When Blanche Morrogh (nee Murray) started Kai Ora Honey in 2012, she had no idea it would bloom so quickly into a multi-million dollar global concern.
Today, the Far North-based whānau-owned business operates 2500 hives and exports 50 tonnes of Active Manuka Honey to customers in Asia, the United States, Australia, the United Kingdom, and Kuwait, with plans to export 90 tonnes-plus by 2020.
Her achievements were honoured on Friday night when Morrogh (Ngāti Kuri and Te Rarawa) received the Young Māori Business Leader Award in the 2017 University of Auckland Aotearoa Māori Business Leaders Awards at a sold-out dinner.
The awards, which recognise and celebrate outstanding Māori excellence and success in business, are run by the University of Auckland Business School and widely regarded as the nation’s premier Māori Business awards.
Morrogh comes from a line of leaders: late grandmother Saana Waitai Murray was one of six iwi representatives who lodged the historic “flora and fauna” Wai 262 claim with the Waitangi Tribunal.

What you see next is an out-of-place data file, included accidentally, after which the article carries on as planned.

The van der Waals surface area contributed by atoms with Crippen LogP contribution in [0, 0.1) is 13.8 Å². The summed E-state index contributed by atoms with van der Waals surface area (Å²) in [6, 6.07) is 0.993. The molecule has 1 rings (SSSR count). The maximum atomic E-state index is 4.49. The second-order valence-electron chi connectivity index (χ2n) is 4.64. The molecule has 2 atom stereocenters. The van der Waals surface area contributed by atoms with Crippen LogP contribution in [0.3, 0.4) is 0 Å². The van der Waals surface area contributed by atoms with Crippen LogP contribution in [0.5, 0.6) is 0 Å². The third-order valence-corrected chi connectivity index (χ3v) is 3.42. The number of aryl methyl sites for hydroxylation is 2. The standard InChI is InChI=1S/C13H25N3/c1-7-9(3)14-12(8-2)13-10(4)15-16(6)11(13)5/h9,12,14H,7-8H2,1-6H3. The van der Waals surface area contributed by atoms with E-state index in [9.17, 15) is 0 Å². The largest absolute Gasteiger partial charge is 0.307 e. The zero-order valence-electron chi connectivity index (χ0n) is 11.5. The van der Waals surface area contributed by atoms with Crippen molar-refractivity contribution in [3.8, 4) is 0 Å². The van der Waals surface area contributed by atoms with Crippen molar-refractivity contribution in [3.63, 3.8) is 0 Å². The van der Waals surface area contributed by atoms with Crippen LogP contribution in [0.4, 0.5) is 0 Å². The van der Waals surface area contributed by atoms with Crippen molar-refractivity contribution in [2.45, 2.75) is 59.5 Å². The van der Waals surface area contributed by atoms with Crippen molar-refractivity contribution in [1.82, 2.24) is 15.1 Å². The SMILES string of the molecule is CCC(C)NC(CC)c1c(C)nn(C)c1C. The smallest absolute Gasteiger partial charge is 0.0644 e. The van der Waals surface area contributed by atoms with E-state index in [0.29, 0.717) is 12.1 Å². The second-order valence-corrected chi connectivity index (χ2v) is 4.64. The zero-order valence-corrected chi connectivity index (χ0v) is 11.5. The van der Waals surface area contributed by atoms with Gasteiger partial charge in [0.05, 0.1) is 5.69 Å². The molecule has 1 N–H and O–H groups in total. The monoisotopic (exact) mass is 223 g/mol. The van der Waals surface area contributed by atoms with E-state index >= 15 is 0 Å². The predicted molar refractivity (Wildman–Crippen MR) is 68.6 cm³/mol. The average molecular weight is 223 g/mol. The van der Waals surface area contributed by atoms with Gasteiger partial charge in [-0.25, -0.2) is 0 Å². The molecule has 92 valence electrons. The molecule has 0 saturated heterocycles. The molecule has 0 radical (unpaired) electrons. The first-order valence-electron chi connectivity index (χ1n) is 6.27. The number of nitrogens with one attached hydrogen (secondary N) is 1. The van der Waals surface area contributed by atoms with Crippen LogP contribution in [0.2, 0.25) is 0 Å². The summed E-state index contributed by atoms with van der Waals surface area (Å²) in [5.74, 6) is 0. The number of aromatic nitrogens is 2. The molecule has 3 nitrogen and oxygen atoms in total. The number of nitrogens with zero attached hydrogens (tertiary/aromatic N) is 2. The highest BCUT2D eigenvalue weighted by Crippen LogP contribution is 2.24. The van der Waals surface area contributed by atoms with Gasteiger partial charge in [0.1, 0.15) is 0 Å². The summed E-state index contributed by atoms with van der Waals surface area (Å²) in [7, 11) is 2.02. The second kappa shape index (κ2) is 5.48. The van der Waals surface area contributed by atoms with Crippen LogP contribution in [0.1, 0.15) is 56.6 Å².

Morrogh, who has an 18-month old, works alongside husband Liam Morrogh, brothers Tae, Sobieski, Samson and Walter and sister Mabel Murray.
“I couldn’t have done it without my family,” she says. “I’m so blown away to receive this award on behalf of us all. Kai Ora arose from the vision of our late grandmother and father Rapine Murray. Now we’re living proof that Māori can operate a successful, sustainable business right here in Te Tai Tokerau.”
Wāhine dominated the awards year, with women taking out four of the five categories for individuals.
“This reflects the strength of wāhine in business across all sectors and industries,” says Dr Chellie Spiller, an Associate Professor and Associate Dean, Māori and Pacific at the Business School.
“These awards recognise the tremendous contributions that all leaders – individuals, organisations and their communities – make to a strong and growing economy grounded in Māori worldviews,” she says.
“Award ceremonies also help highlight role models for rangatahi, which is why we assigned 10 out of 60 tables to students and other rangatahi.”